Cities find strategies for better funding
In the increasingly difficult search for funds, city and county officials are trying new strategies, including tapping into “green” funding and taking extra steps to educate state and federal officials about their needs. Some departments are using technology to lower their legal exposure and reduce labor.
In February 2008, Phoenix officials were searching for ways to fund the construction of a new “green” parking lot for the city’s Southwest Family Services Center, set to break ground in May 2009. “The city is in dire need of money right now,” says Max Enterline, a planner with Phoenix’s Planning Research Team. With sales tax revenues down, the city has had to cut $90 million from the budget, including 445 jobs, according to Lynn Timmons, the city’s federal relations and grants liaison.
Enterline applied for a $250,000 grant from the Arizona Department of Water Quality, which was part of the Environmental Protection Agency’s Clean Water Act programs. The grant could cover 60 percent of the costs of the new parking lot, which will be constructed with pervious concrete that allows oil and hydraulic fluids to slowly seep into the ground, and will process leaked vehicle fluids slowly over time. Phoenix will cover the remaining cost with bond money.
More “green” funds soon will become available through the $2 billion Energy Efficiency and Conservation Block Grant, which Congress passed this session and now awaits appropriation. Also, the $307 billion Food, Conservation and Energy Security Act of 2008 includes new grants, including the $5 million Biodiesel Education Program that will be available to fleet managers.
Some small communities have to take extra steps to make their needs known to the people holding the purse strings. In 2004, Johnson County, Wyo., Road and Bridge Department resource utilization specialist Cheryl Benner set up a “road show” for legislators and representatives from the governor’s office, the state treasurer and other officials to see county roads that needed repair. “We pounded home the numbers. For example, one loaded gravel truck trip is like 96 passenger car trips,” Benner says. “We got six of the seven state officials on the roads, and our grant application to the State Lands and Investment Board was the first successful application for a road project in many, many years.”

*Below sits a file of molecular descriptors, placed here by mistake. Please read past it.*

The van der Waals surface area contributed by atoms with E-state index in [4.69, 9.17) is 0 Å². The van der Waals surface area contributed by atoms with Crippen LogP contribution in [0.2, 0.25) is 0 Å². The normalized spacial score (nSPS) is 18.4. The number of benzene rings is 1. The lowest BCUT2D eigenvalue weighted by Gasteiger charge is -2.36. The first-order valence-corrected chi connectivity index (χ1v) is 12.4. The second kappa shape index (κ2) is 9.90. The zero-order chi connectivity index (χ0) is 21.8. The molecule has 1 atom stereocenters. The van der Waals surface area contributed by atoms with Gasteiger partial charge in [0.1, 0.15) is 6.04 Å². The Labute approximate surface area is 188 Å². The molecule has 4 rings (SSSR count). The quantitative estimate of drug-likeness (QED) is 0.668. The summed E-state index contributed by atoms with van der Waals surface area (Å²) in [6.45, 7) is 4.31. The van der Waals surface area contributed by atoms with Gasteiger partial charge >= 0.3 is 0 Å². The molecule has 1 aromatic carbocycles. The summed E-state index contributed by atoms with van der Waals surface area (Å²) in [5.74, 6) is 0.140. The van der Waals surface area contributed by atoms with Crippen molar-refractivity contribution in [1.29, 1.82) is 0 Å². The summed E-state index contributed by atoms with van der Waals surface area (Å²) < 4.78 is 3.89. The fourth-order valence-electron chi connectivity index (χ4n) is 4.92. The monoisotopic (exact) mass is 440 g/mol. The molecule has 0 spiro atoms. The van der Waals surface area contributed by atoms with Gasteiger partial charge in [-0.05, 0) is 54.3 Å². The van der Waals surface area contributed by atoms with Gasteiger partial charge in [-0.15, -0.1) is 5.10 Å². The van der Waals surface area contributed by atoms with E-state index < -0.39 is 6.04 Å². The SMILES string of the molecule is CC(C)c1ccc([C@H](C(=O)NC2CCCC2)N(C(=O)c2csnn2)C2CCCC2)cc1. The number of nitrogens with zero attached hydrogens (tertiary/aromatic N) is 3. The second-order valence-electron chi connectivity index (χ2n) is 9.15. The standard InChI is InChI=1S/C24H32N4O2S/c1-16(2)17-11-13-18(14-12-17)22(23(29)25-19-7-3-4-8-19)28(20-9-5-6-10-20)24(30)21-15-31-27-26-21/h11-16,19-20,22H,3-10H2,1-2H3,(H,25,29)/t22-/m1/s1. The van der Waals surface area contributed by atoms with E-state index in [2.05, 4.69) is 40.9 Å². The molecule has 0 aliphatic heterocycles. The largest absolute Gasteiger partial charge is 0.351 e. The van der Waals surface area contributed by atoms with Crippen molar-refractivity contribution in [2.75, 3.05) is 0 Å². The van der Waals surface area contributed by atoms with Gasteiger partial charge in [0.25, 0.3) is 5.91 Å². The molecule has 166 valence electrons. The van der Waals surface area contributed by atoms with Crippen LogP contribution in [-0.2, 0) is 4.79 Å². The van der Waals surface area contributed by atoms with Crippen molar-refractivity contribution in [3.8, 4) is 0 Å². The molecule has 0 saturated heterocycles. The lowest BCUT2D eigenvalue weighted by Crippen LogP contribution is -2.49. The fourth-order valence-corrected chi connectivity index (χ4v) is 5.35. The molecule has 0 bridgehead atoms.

Sometimes new funds are not needed when a city can better preserve its existing reserves. In Snowmass Village, Colo., Road Supervisor John Baker found he could avoid costly lawsuits if he carefully logged all aspects of the department’s work.
Two years ago, a storm unleashed torrential rains. Two residents filed suit against the town, saying the Roads Department did not maintain culverts and ditches, and the residents’ homes flooded as a result. Baker was able to check his asset management system, which showed when the work had been completed. The suit was subsequently dropped.
The city bought the asset management system in 2000 for $4,000. Baker says he cannot say how much the city could have lost in potential lawsuits, but the two homes’ damage was estimated at $60,000.
In Phoenix, Timmons sees continued severe funding shortages and job cuts this year. “Public funding is on a downslide,” she says. Despite that, she maintains that through public and private sources, money is available. “I would teach people you can’t spend all your time chasing dollars, but creativity opens doors.”
— Greg Mebel is an Aspen, Colo.-based freelance writer.